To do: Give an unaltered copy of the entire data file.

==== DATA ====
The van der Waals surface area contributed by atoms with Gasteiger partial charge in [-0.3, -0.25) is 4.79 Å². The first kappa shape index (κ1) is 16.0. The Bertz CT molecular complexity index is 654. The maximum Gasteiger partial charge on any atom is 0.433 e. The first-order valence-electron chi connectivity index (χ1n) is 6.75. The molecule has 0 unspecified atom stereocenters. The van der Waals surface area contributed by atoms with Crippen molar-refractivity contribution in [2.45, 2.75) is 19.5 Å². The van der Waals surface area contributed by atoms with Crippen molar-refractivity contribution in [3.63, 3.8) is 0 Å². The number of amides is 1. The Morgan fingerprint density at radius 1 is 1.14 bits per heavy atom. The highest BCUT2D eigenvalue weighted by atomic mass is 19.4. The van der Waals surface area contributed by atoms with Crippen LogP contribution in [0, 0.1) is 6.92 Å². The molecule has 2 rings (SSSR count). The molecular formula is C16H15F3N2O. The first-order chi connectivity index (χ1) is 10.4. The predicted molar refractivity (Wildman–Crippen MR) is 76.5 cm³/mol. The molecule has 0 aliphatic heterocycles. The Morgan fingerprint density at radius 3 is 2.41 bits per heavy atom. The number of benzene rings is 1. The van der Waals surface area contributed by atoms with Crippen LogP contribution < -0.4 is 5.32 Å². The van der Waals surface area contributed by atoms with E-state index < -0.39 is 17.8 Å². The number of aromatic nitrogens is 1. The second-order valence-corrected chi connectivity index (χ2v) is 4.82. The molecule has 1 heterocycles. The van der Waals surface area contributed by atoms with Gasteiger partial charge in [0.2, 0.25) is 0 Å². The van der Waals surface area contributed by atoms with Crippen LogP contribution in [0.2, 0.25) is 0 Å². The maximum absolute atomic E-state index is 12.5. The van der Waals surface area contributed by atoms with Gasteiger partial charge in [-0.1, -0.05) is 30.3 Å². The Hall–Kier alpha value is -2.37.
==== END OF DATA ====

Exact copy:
The van der Waals surface area contributed by atoms with Gasteiger partial charge in [-0.3, -0.25) is 4.79 Å². The first kappa shape index (κ1) is 16.0. The Bertz CT molecular complexity index is 654. The maximum Gasteiger partial charge on any atom is 0.433 e. The first-order valence-electron chi connectivity index (χ1n) is 6.75. The molecule has 0 unspecified atom stereocenters. The van der Waals surface area contributed by atoms with Crippen molar-refractivity contribution in [2.45, 2.75) is 19.5 Å². The van der Waals surface area contributed by atoms with Crippen molar-refractivity contribution in [3.63, 3.8) is 0 Å². The number of amides is 1. The Morgan fingerprint density at radius 1 is 1.14 bits per heavy atom. The highest BCUT2D eigenvalue weighted by atomic mass is 19.4. The van der Waals surface area contributed by atoms with Crippen LogP contribution in [0, 0.1) is 6.92 Å². The molecule has 2 rings (SSSR count). The molecular formula is C16H15F3N2O. The first-order chi connectivity index (χ1) is 10.4. The predicted molar refractivity (Wildman–Crippen MR) is 76.5 cm³/mol. The molecule has 0 aliphatic heterocycles. The Morgan fingerprint density at radius 3 is 2.41 bits per heavy atom. The number of benzene rings is 1. The van der Waals surface area contributed by atoms with Crippen LogP contribution < -0.4 is 5.32 Å². The van der Waals surface area contributed by atoms with E-state index < -0.39 is 17.8 Å². The number of aromatic nitrogens is 1. The second-order valence-corrected chi connectivity index (χ2v) is 4.82. The molecule has 1 heterocycles. The van der Waals surface area contributed by atoms with Gasteiger partial charge in [0.2, 0.25) is 0 Å². The van der Waals surface area contributed by atoms with Crippen LogP contribution in [0.2, 0.25) is 0 Å². The maximum absolute atomic E-state index is 12.5. The van der Waals surface area contributed by atoms with Gasteiger partial charge in [-0.1, -0.05) is 30.3 Å². The Hall–Kier alpha value is -2.37.